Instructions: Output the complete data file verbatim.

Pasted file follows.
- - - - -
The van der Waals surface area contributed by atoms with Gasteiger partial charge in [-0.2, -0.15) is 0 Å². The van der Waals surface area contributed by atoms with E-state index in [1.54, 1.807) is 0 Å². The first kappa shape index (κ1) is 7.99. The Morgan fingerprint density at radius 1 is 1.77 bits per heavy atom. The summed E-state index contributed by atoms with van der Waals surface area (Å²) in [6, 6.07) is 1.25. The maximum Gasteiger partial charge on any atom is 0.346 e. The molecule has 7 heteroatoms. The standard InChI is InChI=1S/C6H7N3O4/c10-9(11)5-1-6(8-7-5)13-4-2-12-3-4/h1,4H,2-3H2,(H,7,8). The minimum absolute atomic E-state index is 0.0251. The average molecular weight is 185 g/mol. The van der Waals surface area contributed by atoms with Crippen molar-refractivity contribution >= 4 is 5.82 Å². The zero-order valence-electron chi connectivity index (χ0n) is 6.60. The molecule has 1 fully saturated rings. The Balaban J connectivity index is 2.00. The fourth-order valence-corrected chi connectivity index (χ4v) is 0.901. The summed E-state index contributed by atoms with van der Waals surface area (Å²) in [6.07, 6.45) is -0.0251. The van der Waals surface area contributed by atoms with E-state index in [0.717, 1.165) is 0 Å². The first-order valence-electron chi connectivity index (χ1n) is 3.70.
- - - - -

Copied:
The van der Waals surface area contributed by atoms with Gasteiger partial charge in [-0.2, -0.15) is 0 Å². The van der Waals surface area contributed by atoms with E-state index in [1.54, 1.807) is 0 Å². The first kappa shape index (κ1) is 7.99. The Morgan fingerprint density at radius 1 is 1.77 bits per heavy atom. The summed E-state index contributed by atoms with van der Waals surface area (Å²) in [6, 6.07) is 1.25. The maximum Gasteiger partial charge on any atom is 0.346 e. The molecule has 7 heteroatoms. The standard InChI is InChI=1S/C6H7N3O4/c10-9(11)5-1-6(8-7-5)13-4-2-12-3-4/h1,4H,2-3H2,(H,7,8). The minimum absolute atomic E-state index is 0.0251. The average molecular weight is 185 g/mol. The van der Waals surface area contributed by atoms with Crippen molar-refractivity contribution >= 4 is 5.82 Å². The zero-order valence-electron chi connectivity index (χ0n) is 6.60. The molecule has 1 fully saturated rings. The Balaban J connectivity index is 2.00. The fourth-order valence-corrected chi connectivity index (χ4v) is 0.901. The summed E-state index contributed by atoms with van der Waals surface area (Å²) in [6.07, 6.45) is -0.0251. The van der Waals surface area contributed by atoms with E-state index in [0.717, 1.165) is 0 Å². The first-order valence-electron chi connectivity index (χ1n) is 3.70.